Specifications should include installation details, flashing sequences, and installation methods based on established industry practices as published by leading industry associations and product manufacturers. Window installation should be completed by skilled installers familiar with the product.
Sin 2: Improperly constructed exterior siding
Brick, stone, aluminum, wood, vinyl, and stucco are typical exterior cladding systems and serve as a protective layer of the building structure while giving a home aesthetic appeal. However, improperly constructed exterior wall assemblies can result in construction defects and water intrusion that can also be difficult to find and repair.
These windows have been specified to be caulked and tooled, but are missing head flashing. | Photo: courtesy LJP Construction Services
Most failures tend to be in the underlying exterior weather barrier, which provides the actual protection from water intrusion. If installation deficiencies allow water to enter through or behind the exterior weather barrier, it's problematic for the structure’s interior, causing further defects such as mold, odor, cracking, warping, and dry rot.
Recent advances in building science have helped building product manufacturers develop cladding systems with vented drainage planes integral to the wall system. The water may get in, but it can still get out.
Sin 3: Improperly designed and built decks or balconies
Safety is a critical issue in balcony design and construction—whether the building is a two-story wood-frame structure in Los Angeles or a 60-story concrete/steel high-rise in Miami. Handrail systems, choice of flashing metals in gauge thickness and galvanic coating, as well as the UV protection for cold fluid-applied waterproofing and final traffic surfaces are critical design elements.
Water intrusion may occur when a balcony or deck is framed with minimal slope or toward the wall plane rather than sloped away from the wall and structure, resulting in moisture intrusion and wood rot problems. Similarly, improper installation of drains or lack thereof can be a contributing factor.
Inadequate positive slope at balcony, as required, causes rainwater to pool. | Photo: courtesy LJP Construction Services
Poorly drawn or missing plan details can result in improper installation of flashing and supports, improper slope, and missing drainage. Complete details and material specifications for balconies and decks should be required in the architectural plans, specification manuals, and in the trade contractor scopes of work. Verifying that the installation follows the details should be part of the inspection process to ensure proper drainage off a balcony. Water testing of completed deck assemblies is always recommended.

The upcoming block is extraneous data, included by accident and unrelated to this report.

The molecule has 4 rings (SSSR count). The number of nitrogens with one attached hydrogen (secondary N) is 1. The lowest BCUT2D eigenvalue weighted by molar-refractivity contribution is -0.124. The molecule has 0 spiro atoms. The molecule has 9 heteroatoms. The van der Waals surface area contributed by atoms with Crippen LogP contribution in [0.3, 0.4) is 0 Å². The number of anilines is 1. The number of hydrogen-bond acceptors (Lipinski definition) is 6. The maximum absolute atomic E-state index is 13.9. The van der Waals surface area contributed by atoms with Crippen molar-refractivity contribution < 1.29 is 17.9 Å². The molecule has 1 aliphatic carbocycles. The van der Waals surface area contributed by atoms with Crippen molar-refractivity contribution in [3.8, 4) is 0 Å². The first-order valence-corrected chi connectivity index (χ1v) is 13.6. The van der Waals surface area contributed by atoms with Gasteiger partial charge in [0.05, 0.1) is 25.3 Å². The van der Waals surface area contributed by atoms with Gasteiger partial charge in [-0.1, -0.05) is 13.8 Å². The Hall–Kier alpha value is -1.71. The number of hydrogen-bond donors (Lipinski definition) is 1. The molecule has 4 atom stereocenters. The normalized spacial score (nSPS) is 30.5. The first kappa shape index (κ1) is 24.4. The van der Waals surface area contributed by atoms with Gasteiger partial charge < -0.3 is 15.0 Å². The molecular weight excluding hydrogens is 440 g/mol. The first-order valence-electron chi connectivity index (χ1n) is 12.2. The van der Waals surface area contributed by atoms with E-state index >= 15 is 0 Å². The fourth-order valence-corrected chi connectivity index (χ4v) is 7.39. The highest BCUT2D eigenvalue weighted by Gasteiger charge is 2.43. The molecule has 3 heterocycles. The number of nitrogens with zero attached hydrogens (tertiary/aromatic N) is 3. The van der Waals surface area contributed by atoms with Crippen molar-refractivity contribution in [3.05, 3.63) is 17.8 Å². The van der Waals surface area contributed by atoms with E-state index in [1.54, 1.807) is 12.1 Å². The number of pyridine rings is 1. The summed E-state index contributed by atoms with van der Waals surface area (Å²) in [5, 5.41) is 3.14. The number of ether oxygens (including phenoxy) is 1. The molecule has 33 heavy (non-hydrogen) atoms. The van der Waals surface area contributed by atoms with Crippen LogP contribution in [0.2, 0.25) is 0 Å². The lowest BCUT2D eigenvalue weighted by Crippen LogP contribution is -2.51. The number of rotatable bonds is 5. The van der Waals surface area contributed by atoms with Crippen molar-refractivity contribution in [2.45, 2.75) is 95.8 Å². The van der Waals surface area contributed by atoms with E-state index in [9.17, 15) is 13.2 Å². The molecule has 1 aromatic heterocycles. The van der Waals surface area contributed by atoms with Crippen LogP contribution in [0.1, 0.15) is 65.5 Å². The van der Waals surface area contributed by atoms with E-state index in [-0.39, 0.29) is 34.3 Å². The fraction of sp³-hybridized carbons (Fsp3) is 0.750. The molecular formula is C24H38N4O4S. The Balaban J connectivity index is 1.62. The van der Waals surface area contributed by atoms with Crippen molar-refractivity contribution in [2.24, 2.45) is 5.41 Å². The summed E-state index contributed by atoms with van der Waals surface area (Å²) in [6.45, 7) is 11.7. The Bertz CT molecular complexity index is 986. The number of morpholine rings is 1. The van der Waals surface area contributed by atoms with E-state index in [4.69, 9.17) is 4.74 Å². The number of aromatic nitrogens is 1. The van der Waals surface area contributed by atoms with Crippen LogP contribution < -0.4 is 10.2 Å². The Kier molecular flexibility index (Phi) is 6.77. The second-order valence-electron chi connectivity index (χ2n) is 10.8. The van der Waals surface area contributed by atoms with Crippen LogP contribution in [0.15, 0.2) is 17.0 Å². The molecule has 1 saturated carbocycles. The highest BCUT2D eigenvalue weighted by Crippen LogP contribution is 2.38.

Meeting Performance Standards
Builders, developers, and contractors face many issues during all phases of the construction process. It's important to establish protocols, standards, and procedures to prevent potential problems and the need for rework and to ensure the completed product meets or exceeds project requirements.
There have been improvements over the past 25 years in field quality, plan details, building materials, and builders' quality assurance processes. Additionally, third-party peer review and quality assurance firms’ procedures have also improved oversight to supplement municipal building inspections. Combined, these efforts help ensure performance standards are met and risks of rework, added costs, delays, and subsequent defect litigation are greatly reduced. Quite simply, a well designed and implemented quality assurance program is a vital part of a construction process, establishing a deeper level of detail and understanding about various elements and interactions of building components and systems.
Don Neff is president of LJP Construction Services, in Irvine, Calif., which has been at the forefront of the quality assurance movement on behalf of builder and insurance clients for nearly 25 years. LJP has tracked construction inspection data coast-to-coast over the past several years using its CaptureQA digital app, monitoring construction of all building types.